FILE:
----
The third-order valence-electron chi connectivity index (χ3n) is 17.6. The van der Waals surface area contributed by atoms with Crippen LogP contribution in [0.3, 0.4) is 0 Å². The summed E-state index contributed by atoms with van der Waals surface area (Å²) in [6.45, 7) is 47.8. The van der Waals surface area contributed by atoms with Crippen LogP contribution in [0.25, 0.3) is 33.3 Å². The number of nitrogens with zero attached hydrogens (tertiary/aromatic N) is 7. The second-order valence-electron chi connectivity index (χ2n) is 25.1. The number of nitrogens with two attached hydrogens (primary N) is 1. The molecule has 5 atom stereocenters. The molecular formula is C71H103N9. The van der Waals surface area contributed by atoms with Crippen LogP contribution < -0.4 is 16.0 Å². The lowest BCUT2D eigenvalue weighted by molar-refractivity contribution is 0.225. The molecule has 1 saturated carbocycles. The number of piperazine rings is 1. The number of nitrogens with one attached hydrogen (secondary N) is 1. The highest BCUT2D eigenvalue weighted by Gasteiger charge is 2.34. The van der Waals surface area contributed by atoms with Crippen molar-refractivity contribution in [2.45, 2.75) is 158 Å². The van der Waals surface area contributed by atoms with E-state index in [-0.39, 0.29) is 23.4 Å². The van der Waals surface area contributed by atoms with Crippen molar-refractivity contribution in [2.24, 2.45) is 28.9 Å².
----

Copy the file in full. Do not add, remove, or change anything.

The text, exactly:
The third-order valence-electron chi connectivity index (χ3n) is 17.6. The van der Waals surface area contributed by atoms with Crippen LogP contribution in [0.3, 0.4) is 0 Å². The summed E-state index contributed by atoms with van der Waals surface area (Å²) in [6.45, 7) is 47.8. The van der Waals surface area contributed by atoms with Crippen LogP contribution in [0.25, 0.3) is 33.3 Å². The number of nitrogens with zero attached hydrogens (tertiary/aromatic N) is 7. The second-order valence-electron chi connectivity index (χ2n) is 25.1. The number of nitrogens with two attached hydrogens (primary N) is 1. The molecule has 5 atom stereocenters. The molecular formula is C71H103N9. The van der Waals surface area contributed by atoms with Crippen LogP contribution < -0.4 is 16.0 Å². The lowest BCUT2D eigenvalue weighted by molar-refractivity contribution is 0.225. The molecule has 1 saturated carbocycles. The number of piperazine rings is 1. The number of nitrogens with one attached hydrogen (secondary N) is 1. The highest BCUT2D eigenvalue weighted by Gasteiger charge is 2.34. The van der Waals surface area contributed by atoms with Crippen molar-refractivity contribution in [2.45, 2.75) is 158 Å². The van der Waals surface area contributed by atoms with E-state index in [-0.39, 0.29) is 23.4 Å². The van der Waals surface area contributed by atoms with Crippen molar-refractivity contribution in [2.24, 2.45) is 28.9 Å².